Man walking in woods with backpack solo.

Solo Hiking: 6 Tips to Stay Safe on the Trail

It was Thoreau who wrote, “I never found the companion that was so companionable as solitude.” And for many of us, it's the very reason we seek out the quiet places in nature. To escape the crowds and constant background noise and lose ourselves in the peace and quiet of the mountains, the forest, the desert, or really any place we can find a trail. Not to mention the joy of hiking at our own pace and being able to stop whenever we want to take in the view

Of course, hitting the trail without a hiking buddy or two requires a few extra precautions, so play it smart and follow these simple tips before you set out for your next solo trek.

Check the weather.

Even if the weather looks bright and sunny outside your window, it may be drastically different by the time you reach your destination. Pull up a couple different weather apps and check the area where you know you will be hiking to make sure it looks like ideal hiking weather. Then, because nature is fickle and conditions can change quickly, be smart and pack some extra layers and your rain gear, just in case. 

Research your route. 

We've seen all the horror movies, and the last thing you want to do is get lost. Alone. In the woods. So, do your research ahead of time and make sure you know exactly what you're in for—especially if you plan on hiking a new trail or visiting a new area. Pinpoint where the trailhead is, how long the trail is, and the difficulty rating (which should help you know what type of terrain or elevation you may encounter). 

In addition, check to see if you will have cell service or if you'll need to screenshot your trail map ahead of time. And finally, find out whether the trail is a loop trail or an out-and-back route, and make sure you set aside enough time in your schedule to safely arrive back at your car or your designated campsite before dark.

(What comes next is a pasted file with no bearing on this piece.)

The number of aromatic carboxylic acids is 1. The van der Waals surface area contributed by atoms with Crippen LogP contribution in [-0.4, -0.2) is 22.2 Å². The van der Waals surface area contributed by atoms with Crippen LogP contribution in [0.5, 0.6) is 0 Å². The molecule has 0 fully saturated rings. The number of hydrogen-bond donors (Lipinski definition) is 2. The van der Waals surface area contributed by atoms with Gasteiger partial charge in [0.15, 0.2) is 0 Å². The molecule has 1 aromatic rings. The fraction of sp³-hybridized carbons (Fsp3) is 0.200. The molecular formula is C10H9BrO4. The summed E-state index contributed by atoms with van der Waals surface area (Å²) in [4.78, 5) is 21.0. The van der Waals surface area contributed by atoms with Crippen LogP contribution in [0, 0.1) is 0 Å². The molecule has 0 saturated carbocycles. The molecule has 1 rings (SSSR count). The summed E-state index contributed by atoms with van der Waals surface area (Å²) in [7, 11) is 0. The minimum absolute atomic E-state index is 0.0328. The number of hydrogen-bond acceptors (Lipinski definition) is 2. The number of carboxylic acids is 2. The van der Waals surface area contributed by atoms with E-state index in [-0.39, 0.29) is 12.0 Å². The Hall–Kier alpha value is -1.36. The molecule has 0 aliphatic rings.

Woman packing backpack with items while on hike.Pack the essentials. 

And no, we don't mean a liter of Mountain Dew and a bag of Funyuns. We mean the 10 essentials every solo hiker should carry with them on every trip. 

  • Water (and more water)
  • Food (the nutritious, energy-giving kind)
  • First aid kit 
  • Extra layers/dry clothing/rain gear
  • Headlamp or flashlight (and extra batteries)
  • Fire starters (lighter, waterproof matches, etc.)
  • A knife, multi-tool, and/or basic repair kit
  • Emergency shelter (even if it's just a tarp or bivy)
  • Navigation (a map and compass or a GPS device)
  • Sun protection (sunscreen, hat, sunglasses)
  • Let your peeps know where you're headed.

    Even if you ignore every other tip on this list (which you shouldn't, because that's just silly), the number one thing you should always do before you leave the house for a solo hike is to let someone close to you know exactly where you're going. 

    And we don't mean posting your plans on social media for all the world to see—because that's potentially dangerous for several reasons—but just send your mom, your bestie, your spouse, or someone else that matters a quick text that tells them where you're going, the name of the trail, and how long you expect to be gone. Hopefully they'll never need to use the information, but we've all read (or watched) 127 Hours, and… well, safety first.

    Woman standing looking at view with backpack and dog.Bring your dog (if the trail allows). 

    And not just because your four-legged bestie is adorable and loves being outside as much as you do (okay, maybe a little bit because of that). But jokes aside, dogs are acutely aware of everything going on around them, which can help solo hikers feel safer on the trail. Plus, their keen sense of hearing and smell can alert you to any wild animals in the area that you may want to avoid. Just remember to always be respectful of leash laws and to pick up after your pet. 

    Know your limits. 

    That 12-mile "moderate" trail may sound great in theory, until about halfway through when you realize it's been a while since you've trekked this far… and everything hurts… and you probably should have thought about breaking in those new boots a bit more. The moral of the story? Just be smart, listen to your body, and turn around if you need to. If you're new to hiking or dusting off your boots after a long hibernation, start small and work your way up to longer excursions as your body gets stronger.